Seventy-five years ago (1948) in Los Angeles, Charles Eames photographed the circus using a 4×5 Linhof camera. The circus always fascinated Charles. He believed that the circus’s stringently orchestrated and collaborative nature was a perfect analogy to the practices of design, art, and science. The circus is an eclectic, something for everyone extravaganza, with so much richness that it cannot be taken in entirely through just one viewing. Charles mirrored this vastness in presenting information and visuals in his exhibitions and films.
In a lecture Charles gave for the American Academy of Arts and Sciences and an article published later in October 1974 in the Bulletin of the American Academy of Arts and Sciences, Charles shared his philosophy about the circus:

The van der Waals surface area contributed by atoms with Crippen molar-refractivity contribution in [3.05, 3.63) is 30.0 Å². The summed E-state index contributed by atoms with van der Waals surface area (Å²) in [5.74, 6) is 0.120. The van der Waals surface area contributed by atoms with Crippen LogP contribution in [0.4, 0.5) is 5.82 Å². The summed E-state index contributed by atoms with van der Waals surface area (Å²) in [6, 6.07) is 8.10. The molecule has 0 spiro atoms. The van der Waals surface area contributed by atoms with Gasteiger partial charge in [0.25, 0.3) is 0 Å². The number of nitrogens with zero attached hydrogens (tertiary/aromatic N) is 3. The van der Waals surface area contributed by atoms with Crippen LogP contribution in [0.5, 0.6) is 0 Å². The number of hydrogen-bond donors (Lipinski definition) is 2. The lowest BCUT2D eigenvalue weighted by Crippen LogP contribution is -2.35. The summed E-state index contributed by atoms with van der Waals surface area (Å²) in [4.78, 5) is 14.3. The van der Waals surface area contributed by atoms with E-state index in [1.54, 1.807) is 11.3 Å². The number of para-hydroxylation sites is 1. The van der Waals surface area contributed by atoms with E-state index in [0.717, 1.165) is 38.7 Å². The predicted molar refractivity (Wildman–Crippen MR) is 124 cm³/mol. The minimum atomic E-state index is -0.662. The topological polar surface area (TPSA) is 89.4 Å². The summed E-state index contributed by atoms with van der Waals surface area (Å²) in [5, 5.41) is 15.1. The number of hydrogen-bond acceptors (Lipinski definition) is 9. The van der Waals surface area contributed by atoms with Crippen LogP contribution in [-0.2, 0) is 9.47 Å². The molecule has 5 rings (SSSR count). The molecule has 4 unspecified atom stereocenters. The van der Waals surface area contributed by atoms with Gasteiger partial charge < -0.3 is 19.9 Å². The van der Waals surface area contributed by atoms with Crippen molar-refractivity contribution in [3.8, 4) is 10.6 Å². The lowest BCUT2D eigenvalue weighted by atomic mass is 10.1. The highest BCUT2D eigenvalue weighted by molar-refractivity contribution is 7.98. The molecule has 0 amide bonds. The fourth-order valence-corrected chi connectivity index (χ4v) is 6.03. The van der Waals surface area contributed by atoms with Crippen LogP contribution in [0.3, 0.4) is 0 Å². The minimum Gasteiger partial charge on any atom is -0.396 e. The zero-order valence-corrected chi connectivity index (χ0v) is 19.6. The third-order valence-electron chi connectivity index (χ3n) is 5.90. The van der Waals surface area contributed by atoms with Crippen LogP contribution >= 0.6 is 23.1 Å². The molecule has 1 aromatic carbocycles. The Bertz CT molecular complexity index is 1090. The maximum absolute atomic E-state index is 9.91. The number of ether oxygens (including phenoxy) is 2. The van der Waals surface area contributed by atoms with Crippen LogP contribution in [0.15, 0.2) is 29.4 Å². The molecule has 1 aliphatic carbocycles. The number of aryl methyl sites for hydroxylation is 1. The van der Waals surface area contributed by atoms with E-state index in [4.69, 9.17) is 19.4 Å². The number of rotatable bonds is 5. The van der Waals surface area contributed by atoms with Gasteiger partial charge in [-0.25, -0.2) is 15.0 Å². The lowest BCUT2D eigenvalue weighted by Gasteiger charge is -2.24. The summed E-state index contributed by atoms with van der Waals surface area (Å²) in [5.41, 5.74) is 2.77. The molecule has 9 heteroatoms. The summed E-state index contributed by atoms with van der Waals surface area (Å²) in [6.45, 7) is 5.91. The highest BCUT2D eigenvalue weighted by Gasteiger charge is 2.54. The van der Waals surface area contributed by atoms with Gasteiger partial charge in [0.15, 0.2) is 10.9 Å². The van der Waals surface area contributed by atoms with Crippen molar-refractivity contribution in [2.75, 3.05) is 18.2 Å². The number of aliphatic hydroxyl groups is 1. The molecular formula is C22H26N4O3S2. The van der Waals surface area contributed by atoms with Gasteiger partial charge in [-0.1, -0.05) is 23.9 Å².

The circus is a nomadic society which is very rich and colorful but which shows apparent license on the surface….Everything in the circus is pushing the possible beyond the limit…. Yet, within this apparent freewheeling license, we find a discipline which is almost unbelievable. There is a strict hierarchy of events and an elimination of choice under stress, so that one event can automatically follow another. The layout of the circus under canvas is more like the plan of the Acropolis than anything else; it is a beautiful organic arrangement established by the boss canvas man and the lot boss….The lot boss knows exactly what his relationship is to the boss canvas man because the mutual objective and the method of accomplishing it are clear to both. In the actions of circus people waiting to rehearse or preparing to perform, there is a quality of beauty which comes from appropriateness to a given situation… The concept of “appropriateness,” this “how-it-should-be-ness,” has equal value in the circus, in the making of a work of art, and in science.